Object Lessons: Rantings of a Lone Pamphleteer
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Constitutional Blogging?

A judge in California recently sided with Apple Computer in its lawsuit against bloggers who published confidential trade secrets. It seems Apple Computers wanted the bloggers to divulge their source, bringing up the painful and probing question: are bloggers entitled to journalistic protections?

David Shaw of the LA Times doesn't think so. In an opinion article, he states:

"Given the explosive growth of the blogosphere, some judge is bound to rule on the question one day soon, and when he does, I hope he says the nation's estimated 8 million bloggers are not entitled to the same constitutional protection as traditional journalists — essentially newspaper, magazine, radio and television reporters and editors."

First, the legal question posed by Apple's court case is not whether bloggers have the right to constitutional protections, as Shaw implies, but whether they can publish material protected under other laws, such as trade secret law. (Apple wanted a ruling against shield law protections for bloggers, so it could fire the unnamed employees who leaked trade secrets. The judge sidestepped it.) Certainly a blogger couldn't publish an entire book by their favorite author on their website if it's protected by copyright law (other than public-domain works). But an individual's critique of the book is perfectly legitimate and protected under copyright.

The main question for bloggers' protections is, where is the line drawn? Blogging is a "print" forum insofar as it's written rather than spoken. Obviously the fact that bloggers publish online is not in and of itself a determining factor. If publishing online were the criterion, LA Times' own website would not be protected. So that's not it.

Is training the line, as Shaw suggests at length? Is a journalist with an MA from UNC-CH's journalism program more protected than a journalist with a BA from Podunk U., or a journalist trained on the job? Of course not. Just because bloggers aren't necessarily trained writers doesn't mean that they aren't entitled the same print protections already guaranteed to the new medium. Certainly the Supreme Court has already ruled that online work is protected by copyright.

Is the line drawn only around "legitimate news sources?" Shaw's implication that the formal editing process increases traditional journalism's cache (or improves their right to constitutional protections) is ludicrous. Read the corrections page, sometime, for a laugh. It's a hoot. Shaw also addresses the quality issue. If the quality of the magazine is the determinant, is the Weekly World News less protected than the LA Times? Now, I think they print drivel, but it's still constitutionally protected drivel. As the decision in Hustler v. Falwell implies, it's all protected, even if it's crap.

What about freelancers? Is a journalist with training who leaves their "legitimate" paper to freelance for various journals any less protected than when they were employed by a mega-publishing house? No.

And if that freelancer took his/her degree, training, and rights and started self-publishing a magazine that s/he distributed to friends and neighbors, is his/her work protected? Of course it is.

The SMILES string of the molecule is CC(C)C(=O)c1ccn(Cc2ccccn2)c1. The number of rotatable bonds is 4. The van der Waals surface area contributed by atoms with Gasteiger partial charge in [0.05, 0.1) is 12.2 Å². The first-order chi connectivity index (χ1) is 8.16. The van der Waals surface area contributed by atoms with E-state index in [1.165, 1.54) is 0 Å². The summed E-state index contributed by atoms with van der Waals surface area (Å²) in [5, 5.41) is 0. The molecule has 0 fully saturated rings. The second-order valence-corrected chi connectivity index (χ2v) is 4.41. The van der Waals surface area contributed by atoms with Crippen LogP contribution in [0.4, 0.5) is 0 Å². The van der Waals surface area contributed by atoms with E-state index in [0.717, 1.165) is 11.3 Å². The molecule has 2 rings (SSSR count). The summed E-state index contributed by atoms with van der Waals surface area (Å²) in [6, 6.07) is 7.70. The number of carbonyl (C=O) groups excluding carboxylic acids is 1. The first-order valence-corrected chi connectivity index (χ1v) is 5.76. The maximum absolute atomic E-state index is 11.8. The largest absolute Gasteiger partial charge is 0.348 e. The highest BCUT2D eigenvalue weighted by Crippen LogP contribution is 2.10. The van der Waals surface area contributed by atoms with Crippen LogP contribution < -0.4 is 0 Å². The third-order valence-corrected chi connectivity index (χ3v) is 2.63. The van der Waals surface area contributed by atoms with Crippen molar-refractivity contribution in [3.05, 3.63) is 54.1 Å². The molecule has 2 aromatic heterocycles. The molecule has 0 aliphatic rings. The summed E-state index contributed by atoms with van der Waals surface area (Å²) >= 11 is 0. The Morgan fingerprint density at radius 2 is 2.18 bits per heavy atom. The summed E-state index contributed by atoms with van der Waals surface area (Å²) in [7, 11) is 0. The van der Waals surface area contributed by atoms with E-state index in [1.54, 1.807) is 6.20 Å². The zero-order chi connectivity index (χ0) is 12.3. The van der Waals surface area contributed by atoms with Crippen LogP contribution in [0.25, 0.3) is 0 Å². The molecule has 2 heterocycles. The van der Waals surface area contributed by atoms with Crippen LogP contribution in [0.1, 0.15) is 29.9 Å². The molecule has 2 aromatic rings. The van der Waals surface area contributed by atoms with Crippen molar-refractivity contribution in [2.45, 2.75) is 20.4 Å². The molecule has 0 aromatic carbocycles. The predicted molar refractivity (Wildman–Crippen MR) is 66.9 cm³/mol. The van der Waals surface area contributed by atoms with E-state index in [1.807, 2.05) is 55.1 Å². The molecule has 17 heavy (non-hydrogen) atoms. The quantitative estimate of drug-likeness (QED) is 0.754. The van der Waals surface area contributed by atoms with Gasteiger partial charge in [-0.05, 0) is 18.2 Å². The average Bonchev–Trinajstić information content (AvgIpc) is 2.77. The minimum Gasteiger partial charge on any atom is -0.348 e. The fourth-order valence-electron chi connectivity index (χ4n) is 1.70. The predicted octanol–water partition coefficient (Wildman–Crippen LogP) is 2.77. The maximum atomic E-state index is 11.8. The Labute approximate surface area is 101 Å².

The point is, in this country, we may not agree with what you say, but we'll defend your right to say it in whatever medium you see fit. Certainly someone who prints out a journal and distributes it by hand has as many rights as the journalist sleeping in his city room, whether or not anyone proofread their work. Just because it's online doesn't make it less worthy of protection. Neither does its quality.

Shaw reference's Shield Laws (First-Amendment protections to journalists) which protect even private citizens from government interference into the publication of an individual's thoughts and ideas. Mr. Shaw misses the point -- a point a lot of journalists miss -- that constitutional protections are not the privilege or purview of any one group, but apply equally to us all.

Of course there is a great deal of trash on the Web, as Shaw points out (both in his text and by example). But journalism, like capitalism, gets weeded by the public. We know a great deal of what's blogged is unchecked and unverified. It's up to the consumer to weed through it, decide on what to believe, and judge a site based on its content and yes, its delivery. Obvious errors or poor grammar steer me clear of crappy sites. Doesn't it you?

Shaw is also forgetting one of our founding father's main tenets in creating journalistic rights. The First-Amendment rights apply equally to the "lone pamphleteer" as to a trained journalist with N degrees. Just because modern media makes it easier for individuals to have their say doesn't make what they have to say any less... protected. Any individual can string together sentences and pay for 'Net connections, true. But we don't forgo our rights as "lone pamphleteers" just because it's easier to self-publish now than it was in the 18th century.

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Is the government the arbiter of good taste?

A recent NY Times article details the hard line new FCC chief Kevin J. Martin is taking on indencency. Now, the FCC and Republicans in congress are trying to dictate decency standards on pay-tv channels. In a letter sent to L. Brent Bozell, president of the Parents Television Council, Martin states: